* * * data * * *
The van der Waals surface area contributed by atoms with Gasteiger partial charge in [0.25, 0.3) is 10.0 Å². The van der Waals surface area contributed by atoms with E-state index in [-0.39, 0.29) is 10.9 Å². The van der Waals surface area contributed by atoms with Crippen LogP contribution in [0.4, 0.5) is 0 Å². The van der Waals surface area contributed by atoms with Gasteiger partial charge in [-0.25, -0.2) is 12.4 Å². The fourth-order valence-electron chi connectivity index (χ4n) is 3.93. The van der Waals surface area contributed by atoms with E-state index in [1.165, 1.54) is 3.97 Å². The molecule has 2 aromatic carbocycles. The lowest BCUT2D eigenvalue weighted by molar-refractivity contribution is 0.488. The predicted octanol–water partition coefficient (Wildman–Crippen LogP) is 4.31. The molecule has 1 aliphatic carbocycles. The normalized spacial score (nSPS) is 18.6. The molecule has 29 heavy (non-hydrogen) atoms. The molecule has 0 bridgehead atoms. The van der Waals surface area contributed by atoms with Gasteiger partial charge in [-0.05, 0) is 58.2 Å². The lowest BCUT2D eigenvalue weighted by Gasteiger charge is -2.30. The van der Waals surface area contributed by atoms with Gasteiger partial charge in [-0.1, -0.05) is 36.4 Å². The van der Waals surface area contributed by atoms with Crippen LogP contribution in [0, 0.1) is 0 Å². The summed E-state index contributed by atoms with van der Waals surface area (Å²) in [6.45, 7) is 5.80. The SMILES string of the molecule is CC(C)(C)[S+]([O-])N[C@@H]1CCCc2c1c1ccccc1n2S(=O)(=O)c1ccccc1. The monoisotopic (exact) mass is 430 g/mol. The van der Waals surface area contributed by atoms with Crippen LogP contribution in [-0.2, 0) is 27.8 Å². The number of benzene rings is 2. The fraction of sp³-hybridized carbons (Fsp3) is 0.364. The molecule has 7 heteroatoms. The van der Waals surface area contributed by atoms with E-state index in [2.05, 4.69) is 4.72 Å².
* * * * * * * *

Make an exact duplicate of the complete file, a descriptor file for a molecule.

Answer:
The van der Waals surface area contributed by atoms with Gasteiger partial charge in [0.25, 0.3) is 10.0 Å². The van der Waals surface area contributed by atoms with E-state index in [-0.39, 0.29) is 10.9 Å². The van der Waals surface area contributed by atoms with Crippen LogP contribution in [0.4, 0.5) is 0 Å². The van der Waals surface area contributed by atoms with Gasteiger partial charge in [-0.25, -0.2) is 12.4 Å². The fourth-order valence-electron chi connectivity index (χ4n) is 3.93. The van der Waals surface area contributed by atoms with E-state index in [1.165, 1.54) is 3.97 Å². The molecule has 2 aromatic carbocycles. The lowest BCUT2D eigenvalue weighted by molar-refractivity contribution is 0.488. The predicted octanol–water partition coefficient (Wildman–Crippen LogP) is 4.31. The molecule has 1 aliphatic carbocycles. The normalized spacial score (nSPS) is 18.6. The molecule has 29 heavy (non-hydrogen) atoms. The molecule has 0 bridgehead atoms. The van der Waals surface area contributed by atoms with Gasteiger partial charge in [-0.05, 0) is 58.2 Å². The lowest BCUT2D eigenvalue weighted by Gasteiger charge is -2.30. The van der Waals surface area contributed by atoms with Gasteiger partial charge in [-0.1, -0.05) is 36.4 Å². The van der Waals surface area contributed by atoms with Crippen LogP contribution in [0, 0.1) is 0 Å². The summed E-state index contributed by atoms with van der Waals surface area (Å²) in [6.45, 7) is 5.80. The SMILES string of the molecule is CC(C)(C)[S+]([O-])N[C@@H]1CCCc2c1c1ccccc1n2S(=O)(=O)c1ccccc1. The monoisotopic (exact) mass is 430 g/mol. The van der Waals surface area contributed by atoms with Crippen LogP contribution in [-0.2, 0) is 27.8 Å². The number of benzene rings is 2. The fraction of sp³-hybridized carbons (Fsp3) is 0.364. The molecule has 7 heteroatoms. The van der Waals surface area contributed by atoms with E-state index in [2.05, 4.69) is 4.72 Å².